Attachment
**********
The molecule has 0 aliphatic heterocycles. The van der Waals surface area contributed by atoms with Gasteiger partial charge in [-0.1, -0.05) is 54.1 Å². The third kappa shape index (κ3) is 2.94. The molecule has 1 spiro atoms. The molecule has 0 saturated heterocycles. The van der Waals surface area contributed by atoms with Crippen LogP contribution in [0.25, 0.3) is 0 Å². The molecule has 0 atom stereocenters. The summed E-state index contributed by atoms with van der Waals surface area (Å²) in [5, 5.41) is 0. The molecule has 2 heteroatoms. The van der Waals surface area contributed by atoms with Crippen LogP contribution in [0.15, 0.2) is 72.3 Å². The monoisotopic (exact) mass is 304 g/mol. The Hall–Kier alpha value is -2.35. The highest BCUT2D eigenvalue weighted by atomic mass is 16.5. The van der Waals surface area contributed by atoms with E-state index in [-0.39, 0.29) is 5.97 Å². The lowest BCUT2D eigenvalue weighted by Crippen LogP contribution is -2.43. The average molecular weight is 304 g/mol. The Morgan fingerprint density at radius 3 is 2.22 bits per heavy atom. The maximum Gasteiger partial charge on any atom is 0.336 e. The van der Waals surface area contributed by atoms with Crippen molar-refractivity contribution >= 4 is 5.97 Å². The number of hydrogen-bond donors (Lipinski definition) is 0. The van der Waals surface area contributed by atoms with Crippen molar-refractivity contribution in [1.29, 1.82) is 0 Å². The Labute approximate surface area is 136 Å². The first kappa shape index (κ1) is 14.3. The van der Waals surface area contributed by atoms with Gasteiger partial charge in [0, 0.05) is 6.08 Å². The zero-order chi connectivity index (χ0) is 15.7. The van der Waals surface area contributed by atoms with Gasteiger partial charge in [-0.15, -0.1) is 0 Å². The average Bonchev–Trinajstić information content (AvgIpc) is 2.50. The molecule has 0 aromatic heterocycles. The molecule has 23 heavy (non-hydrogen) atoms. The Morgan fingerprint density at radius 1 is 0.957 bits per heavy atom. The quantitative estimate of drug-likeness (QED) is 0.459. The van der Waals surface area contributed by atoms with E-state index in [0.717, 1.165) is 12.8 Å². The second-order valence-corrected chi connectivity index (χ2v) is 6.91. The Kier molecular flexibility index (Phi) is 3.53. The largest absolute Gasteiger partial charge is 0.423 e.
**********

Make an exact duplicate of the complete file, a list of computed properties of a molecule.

The molecule has 0 aliphatic heterocycles. The van der Waals surface area contributed by atoms with Gasteiger partial charge in [-0.1, -0.05) is 54.1 Å². The third kappa shape index (κ3) is 2.94. The molecule has 1 spiro atoms. The molecule has 0 saturated heterocycles. The van der Waals surface area contributed by atoms with Crippen LogP contribution in [0.25, 0.3) is 0 Å². The molecule has 0 atom stereocenters. The summed E-state index contributed by atoms with van der Waals surface area (Å²) in [5, 5.41) is 0. The molecule has 2 heteroatoms. The van der Waals surface area contributed by atoms with Crippen LogP contribution in [0.15, 0.2) is 72.3 Å². The monoisotopic (exact) mass is 304 g/mol. The Hall–Kier alpha value is -2.35. The highest BCUT2D eigenvalue weighted by atomic mass is 16.5. The van der Waals surface area contributed by atoms with E-state index in [-0.39, 0.29) is 5.97 Å². The lowest BCUT2D eigenvalue weighted by Crippen LogP contribution is -2.43. The average molecular weight is 304 g/mol. The Morgan fingerprint density at radius 3 is 2.22 bits per heavy atom. The maximum Gasteiger partial charge on any atom is 0.336 e. The van der Waals surface area contributed by atoms with Crippen molar-refractivity contribution >= 4 is 5.97 Å². The number of hydrogen-bond donors (Lipinski definition) is 0. The van der Waals surface area contributed by atoms with Crippen molar-refractivity contribution in [1.29, 1.82) is 0 Å². The Labute approximate surface area is 136 Å². The first kappa shape index (κ1) is 14.3. The van der Waals surface area contributed by atoms with Gasteiger partial charge in [0, 0.05) is 6.08 Å². The zero-order chi connectivity index (χ0) is 15.7. The van der Waals surface area contributed by atoms with Gasteiger partial charge in [-0.15, -0.1) is 0 Å². The average Bonchev–Trinajstić information content (AvgIpc) is 2.50. The molecule has 0 aromatic heterocycles. The molecule has 23 heavy (non-hydrogen) atoms. The Morgan fingerprint density at radius 1 is 0.957 bits per heavy atom. The quantitative estimate of drug-likeness (QED) is 0.459. The van der Waals surface area contributed by atoms with E-state index in [0.717, 1.165) is 12.8 Å². The second-order valence-corrected chi connectivity index (χ2v) is 6.91. The Kier molecular flexibility index (Phi) is 3.53. The largest absolute Gasteiger partial charge is 0.423 e.